I don’t know if the term “Cosmic Southerner” is something I came up with or if I read it somewhere or heard someone say it, but it’s an idea I’ve carried with me for a long time. Pharoah Sanders, André 3000, and Benjamin from the band Smoke are true Cosmic Southerners. Atlanta’s Col. Bruce Hampton is another.
I had this idea that I could arrive in Macon, Georgia, via rental sedan, nose around for a day or two, and figure something out about the South, and rock music in the South, and men in the South, and men, and death, and guitars, and the Allman Brothers Band, who, in the late 1960s, engineered a new style of rock music that was deeply and earnestly influenced by rhythm & blues but also by something else—some wildness I couldn’t isolate or define or deny.
Last winter, the metal band Black Tusk went on a six-week tour of Europe, where they’ve established a strong following over the past decade. As most any band would today, they shared a candid visual diary on social media. But the trio’s followers on Facebook and Instagram (there are more than 54,000 of them) weren’t just seeing the expected performance photos, landscape shots, party pics, and show promos. Black Tusk had a mission abroad, which they christened #ripathon.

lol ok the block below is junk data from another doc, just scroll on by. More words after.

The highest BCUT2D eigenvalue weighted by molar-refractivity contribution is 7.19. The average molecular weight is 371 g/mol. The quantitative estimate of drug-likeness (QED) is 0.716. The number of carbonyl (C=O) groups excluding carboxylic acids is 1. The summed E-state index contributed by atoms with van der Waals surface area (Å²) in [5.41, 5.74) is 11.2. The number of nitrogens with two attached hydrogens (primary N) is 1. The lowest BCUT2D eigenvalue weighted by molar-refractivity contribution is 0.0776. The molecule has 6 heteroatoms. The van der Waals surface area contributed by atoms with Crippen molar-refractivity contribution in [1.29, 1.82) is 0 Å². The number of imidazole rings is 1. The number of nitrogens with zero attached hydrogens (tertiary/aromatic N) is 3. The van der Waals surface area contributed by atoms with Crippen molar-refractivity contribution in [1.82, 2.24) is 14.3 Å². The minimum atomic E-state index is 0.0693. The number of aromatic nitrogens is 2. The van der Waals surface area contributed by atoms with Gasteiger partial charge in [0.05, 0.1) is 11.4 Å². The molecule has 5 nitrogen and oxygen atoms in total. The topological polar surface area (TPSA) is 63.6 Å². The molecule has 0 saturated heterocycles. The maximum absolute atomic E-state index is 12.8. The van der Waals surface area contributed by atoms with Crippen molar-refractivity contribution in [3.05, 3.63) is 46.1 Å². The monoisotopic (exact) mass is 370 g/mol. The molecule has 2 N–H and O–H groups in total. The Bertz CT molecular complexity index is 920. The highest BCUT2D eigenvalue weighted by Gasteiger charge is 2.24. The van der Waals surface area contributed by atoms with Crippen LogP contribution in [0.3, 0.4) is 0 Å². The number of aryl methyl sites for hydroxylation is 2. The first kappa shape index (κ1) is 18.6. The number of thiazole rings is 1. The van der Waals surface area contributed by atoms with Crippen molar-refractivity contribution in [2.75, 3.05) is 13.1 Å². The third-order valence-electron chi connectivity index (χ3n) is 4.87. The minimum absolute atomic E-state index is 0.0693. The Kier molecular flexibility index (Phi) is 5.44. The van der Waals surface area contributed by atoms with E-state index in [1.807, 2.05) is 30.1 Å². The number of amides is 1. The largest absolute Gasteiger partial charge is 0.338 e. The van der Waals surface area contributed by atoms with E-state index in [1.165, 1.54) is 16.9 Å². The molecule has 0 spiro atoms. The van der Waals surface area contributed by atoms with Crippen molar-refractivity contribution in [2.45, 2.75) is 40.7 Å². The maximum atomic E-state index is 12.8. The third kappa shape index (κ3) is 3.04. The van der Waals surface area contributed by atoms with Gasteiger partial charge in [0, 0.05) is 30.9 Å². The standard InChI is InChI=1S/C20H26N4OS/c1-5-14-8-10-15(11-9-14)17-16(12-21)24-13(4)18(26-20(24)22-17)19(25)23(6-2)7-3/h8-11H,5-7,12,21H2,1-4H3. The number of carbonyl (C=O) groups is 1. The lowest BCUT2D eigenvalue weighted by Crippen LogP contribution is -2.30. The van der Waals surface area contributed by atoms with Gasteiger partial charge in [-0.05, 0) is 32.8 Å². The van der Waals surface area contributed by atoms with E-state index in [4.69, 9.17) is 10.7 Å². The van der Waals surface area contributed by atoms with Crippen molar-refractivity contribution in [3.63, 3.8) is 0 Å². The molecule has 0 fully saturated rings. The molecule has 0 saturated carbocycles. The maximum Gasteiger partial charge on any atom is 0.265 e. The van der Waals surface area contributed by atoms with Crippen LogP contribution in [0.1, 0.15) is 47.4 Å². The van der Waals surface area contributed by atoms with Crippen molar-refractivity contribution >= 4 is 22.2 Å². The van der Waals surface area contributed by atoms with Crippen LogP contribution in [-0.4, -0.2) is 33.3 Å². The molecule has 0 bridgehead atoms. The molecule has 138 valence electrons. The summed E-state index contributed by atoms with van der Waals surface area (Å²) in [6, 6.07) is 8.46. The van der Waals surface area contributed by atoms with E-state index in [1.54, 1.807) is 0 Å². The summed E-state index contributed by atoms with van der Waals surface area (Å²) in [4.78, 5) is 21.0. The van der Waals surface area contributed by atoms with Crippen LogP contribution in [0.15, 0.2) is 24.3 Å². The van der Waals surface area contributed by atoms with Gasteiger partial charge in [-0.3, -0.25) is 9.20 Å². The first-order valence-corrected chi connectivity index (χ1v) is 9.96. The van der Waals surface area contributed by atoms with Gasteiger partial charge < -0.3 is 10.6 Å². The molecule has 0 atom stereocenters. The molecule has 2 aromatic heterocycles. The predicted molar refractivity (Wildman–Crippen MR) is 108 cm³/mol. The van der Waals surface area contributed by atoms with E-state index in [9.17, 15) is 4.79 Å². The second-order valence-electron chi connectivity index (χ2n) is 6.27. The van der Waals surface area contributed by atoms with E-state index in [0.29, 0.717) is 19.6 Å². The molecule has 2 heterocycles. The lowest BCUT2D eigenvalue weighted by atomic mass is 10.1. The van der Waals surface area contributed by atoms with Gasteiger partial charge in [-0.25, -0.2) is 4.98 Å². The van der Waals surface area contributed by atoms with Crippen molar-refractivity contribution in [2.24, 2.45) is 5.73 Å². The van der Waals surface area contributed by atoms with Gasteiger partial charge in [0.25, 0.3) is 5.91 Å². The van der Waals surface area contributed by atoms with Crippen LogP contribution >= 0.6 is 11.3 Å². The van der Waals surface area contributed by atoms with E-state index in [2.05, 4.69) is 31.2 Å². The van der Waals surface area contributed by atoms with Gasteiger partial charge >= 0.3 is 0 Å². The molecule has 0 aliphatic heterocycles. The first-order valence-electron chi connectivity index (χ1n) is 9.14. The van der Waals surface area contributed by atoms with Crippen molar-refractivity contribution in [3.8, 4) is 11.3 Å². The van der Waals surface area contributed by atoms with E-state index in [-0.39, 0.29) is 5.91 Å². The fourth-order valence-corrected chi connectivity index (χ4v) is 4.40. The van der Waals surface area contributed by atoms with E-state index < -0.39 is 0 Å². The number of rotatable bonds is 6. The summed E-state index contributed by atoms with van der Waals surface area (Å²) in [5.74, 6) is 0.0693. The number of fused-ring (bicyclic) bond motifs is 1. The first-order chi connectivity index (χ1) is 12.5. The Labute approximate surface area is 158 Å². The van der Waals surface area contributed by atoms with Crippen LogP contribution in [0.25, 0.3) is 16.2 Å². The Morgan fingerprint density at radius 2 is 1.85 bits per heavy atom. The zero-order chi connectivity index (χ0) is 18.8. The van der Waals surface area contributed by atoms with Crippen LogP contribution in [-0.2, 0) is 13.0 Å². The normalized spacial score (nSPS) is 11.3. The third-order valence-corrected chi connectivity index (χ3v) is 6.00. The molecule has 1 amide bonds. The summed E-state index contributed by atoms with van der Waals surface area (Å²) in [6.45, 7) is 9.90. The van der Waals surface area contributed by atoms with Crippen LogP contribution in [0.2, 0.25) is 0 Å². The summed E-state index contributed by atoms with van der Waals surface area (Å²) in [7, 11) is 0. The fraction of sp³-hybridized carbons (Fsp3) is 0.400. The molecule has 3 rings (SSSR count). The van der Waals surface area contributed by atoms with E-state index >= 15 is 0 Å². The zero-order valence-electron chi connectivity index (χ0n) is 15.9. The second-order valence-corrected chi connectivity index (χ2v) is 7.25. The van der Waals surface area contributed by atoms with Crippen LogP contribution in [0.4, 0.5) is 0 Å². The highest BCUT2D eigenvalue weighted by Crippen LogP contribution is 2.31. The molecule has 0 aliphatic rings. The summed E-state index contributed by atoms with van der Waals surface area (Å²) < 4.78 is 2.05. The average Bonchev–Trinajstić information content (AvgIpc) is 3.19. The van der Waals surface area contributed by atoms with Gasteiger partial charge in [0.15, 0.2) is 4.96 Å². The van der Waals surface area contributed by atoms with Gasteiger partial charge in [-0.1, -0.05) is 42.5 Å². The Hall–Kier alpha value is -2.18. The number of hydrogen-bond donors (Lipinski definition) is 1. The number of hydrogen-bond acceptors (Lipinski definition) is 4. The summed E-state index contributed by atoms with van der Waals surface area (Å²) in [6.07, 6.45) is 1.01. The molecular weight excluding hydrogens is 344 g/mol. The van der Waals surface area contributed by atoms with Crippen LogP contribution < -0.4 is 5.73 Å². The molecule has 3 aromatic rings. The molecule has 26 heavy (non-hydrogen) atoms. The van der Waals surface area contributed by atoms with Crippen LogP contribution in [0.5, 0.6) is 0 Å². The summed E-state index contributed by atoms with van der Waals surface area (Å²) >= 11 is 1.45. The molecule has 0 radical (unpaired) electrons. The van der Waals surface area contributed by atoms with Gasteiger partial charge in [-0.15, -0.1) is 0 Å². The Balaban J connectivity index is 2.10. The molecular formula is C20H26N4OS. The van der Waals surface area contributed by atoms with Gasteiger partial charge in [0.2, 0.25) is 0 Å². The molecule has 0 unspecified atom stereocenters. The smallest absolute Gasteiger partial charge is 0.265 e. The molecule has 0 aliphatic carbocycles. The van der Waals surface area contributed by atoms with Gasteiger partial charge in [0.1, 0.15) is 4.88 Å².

Little Richard, now eighty-two years old, has reportedly been living the last several years in a penthouse suite at the Hilton hotel in downtown Nashville (the Hilton will neither confirm nor deny that they have a guest named Mr. Penniman). I knew someone who knew someone who had his cell phone number, and in June, I cold-called him.
In 1913, the murder of Little Mary Phagan rocked the people of Atlanta, Georgia, setting in motion a series of events that involved a botched and terribly obfuscated trial; a tinder box of xenophobia, anti-Semitism, racism, and “white rights”; and another murder. “Fiddlin’ John” Carson set it all to music.
The truth is, I had no intention of making a life out of writing until I read an article on OutKast by a writer from my hometown of Jackson, Mississippi. So when the Oxford American asked me to write about OutKast for their Georgia Music issue, I knew I needed to talk with Charlie Braxton before crafting a word.
From the beginning of Sam & Dave’s career, Sam’s otherworldly high tenor overshadowed Dave’s low harmony, and for a variety of reasons—some personal, some practical, some musical—the history of the duo has been rewritten in the nearly thirty years since Prater’s death so as to diminish Dave’s contributions.